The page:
That smaller number matches up with a couple of other studies of children, which found relatively low frequency of lasting side effects. The COVID Symptom Study found about 1,700 children with positive tests, of which 1.8% reported ongoing symptoms — compared to the 0.9% of kids with no positive test. And an Australian study tracked 151 kids who got COVID in Australia and found that none had ongoing symptoms nine months later.
What are some of the risk factors for long COVID?
One study looked at 3,357 adults who had been diagnosed with long COVID in the United Kingdom and compared them to the general COVID-getting audience. Unsurprisingly, age was a factor. Having poor pre-pandemic mental or physical health were risk factors, and those who had asthma were at higher risk.
Perhaps surprisingly, being female was also a risk factor. Males have been more likely to die during this pandemic, but perhaps females are more likely to get longer symptoms. And interestingly, white people had a much higher rate of being diagnosed with long COVID, despite minorities facing generally larger hospitalization and death burdens. That could be a sign of something real going on, or a sign of inequity in the diagnosis process in Britain.
What’s actually going on here from a medical point of view?
First, let’s note that long-term impacts after viruses are something we knew about for a while. An overview in the Journal of the Royal College of General Practitioners of “post-viral syndrome” from May 1987 stated, “The syndrome typically follows an upper respiratory tract infection from which the sufferer fails to make a full recovery, complaining of a multitude of symptoms which may persist for months or even years.” That sounds like long COVID.
Furthermore, the symptoms match well. It’s a known diagnosis that we’ve been studying — albeit not enough — in the years before and since with other viruses like the flu.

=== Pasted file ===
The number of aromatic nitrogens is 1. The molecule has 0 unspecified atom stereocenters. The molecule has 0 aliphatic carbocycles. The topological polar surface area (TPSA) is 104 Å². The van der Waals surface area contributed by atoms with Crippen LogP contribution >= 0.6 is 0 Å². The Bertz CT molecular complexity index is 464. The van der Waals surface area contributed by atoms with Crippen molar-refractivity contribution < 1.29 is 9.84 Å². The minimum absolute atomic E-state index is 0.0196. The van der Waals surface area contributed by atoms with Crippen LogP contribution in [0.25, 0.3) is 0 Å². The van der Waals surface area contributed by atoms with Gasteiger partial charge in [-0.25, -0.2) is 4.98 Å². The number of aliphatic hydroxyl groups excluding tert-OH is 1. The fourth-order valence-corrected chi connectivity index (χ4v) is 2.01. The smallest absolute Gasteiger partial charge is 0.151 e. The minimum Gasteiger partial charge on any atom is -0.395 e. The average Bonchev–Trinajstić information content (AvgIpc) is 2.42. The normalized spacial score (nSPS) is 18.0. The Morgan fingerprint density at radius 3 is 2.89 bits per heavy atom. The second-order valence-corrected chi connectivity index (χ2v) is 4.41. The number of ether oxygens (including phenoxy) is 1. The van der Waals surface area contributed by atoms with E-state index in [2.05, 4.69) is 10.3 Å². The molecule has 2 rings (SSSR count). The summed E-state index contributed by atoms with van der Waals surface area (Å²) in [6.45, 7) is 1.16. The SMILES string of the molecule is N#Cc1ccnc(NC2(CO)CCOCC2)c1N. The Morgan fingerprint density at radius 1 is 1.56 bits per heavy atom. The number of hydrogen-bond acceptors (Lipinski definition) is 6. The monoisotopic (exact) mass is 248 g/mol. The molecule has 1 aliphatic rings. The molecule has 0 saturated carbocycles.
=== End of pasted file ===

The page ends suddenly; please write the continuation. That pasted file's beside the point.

And we have hard data that it happens. For example, a study at the University of Calgary studied 62 athletes who got common colds; 48% of them were found to have some inflammation of the heart in a follow-up visit four weeks later.
Now, we also know that COVID is more adept than the flu or the common cold at crossing between organ systems than most other viruses. That’s what caused all of the various weird COVID symptoms we saw at the beginning of the pandemic. And so it’s reasonable to assume that COVID is more likely to lead to post-viral syndrome with non-respiratory consequences than most of the viruses we’re used to seeing.
As we figure out what’s actually going on here, there are two types of error of which we need to be aware. One we’ve already discussed: the knowledge that some people are associating unrelated or previously occurring symptoms with COVID, essentially because it’s all the rage right now.
But we also need to keep in mind the other end of the spectrum: doctors dismissing their patients’ very real symptoms because the issues they’re facing are difficult to understand. And, truthfully, that happens, too.
The actual reason these symptoms occur is currently up for intense debate among those who study long COVID. Some think it’s due to a small amount of persistent coronavirus that still remains in long-haulers, causing immune fatigue. Others think it’s due to dysautonomia, in which the virus starts impacting the nervous system. A third group thinks you can chalk up the symptoms to the virus’s impacts on the cardiovascular system, and the inflammation or clotting that can result. It could be some confluence of these factors.
A study this week in the Journal of Clinical Immunology also found an interesting link: People who have had long COVID generally had relatively lower antibody levels than those who had COVID and recovered. That’s led some to believe that boosting immune response — by vaccination or injection of outside antibodies — might be a reasonable idea to help long COVID sufferers. More research will be required.
That’s one exciting thing about all of the attention that will continue to be on long COVID: It figures to increase our understanding of post-viral syndrome in general. Effective treatment options and maybe even a cure would be the logical endpoint. New perspective and money for research will almost certainly help our problem.
Hey, instead of trying to nail long COVID Jell-O to the wall, maybe we can figure out how to put it in a bowl — contain it and cool it. Just promise me: Don’t bring this Jell-O to the ward potluck.
Andy Larsen, one of The Salt Lake Tribune’s Utah Jazz beat writers, doubles as a data columnist. You can reach him at firstname.lastname@example.org.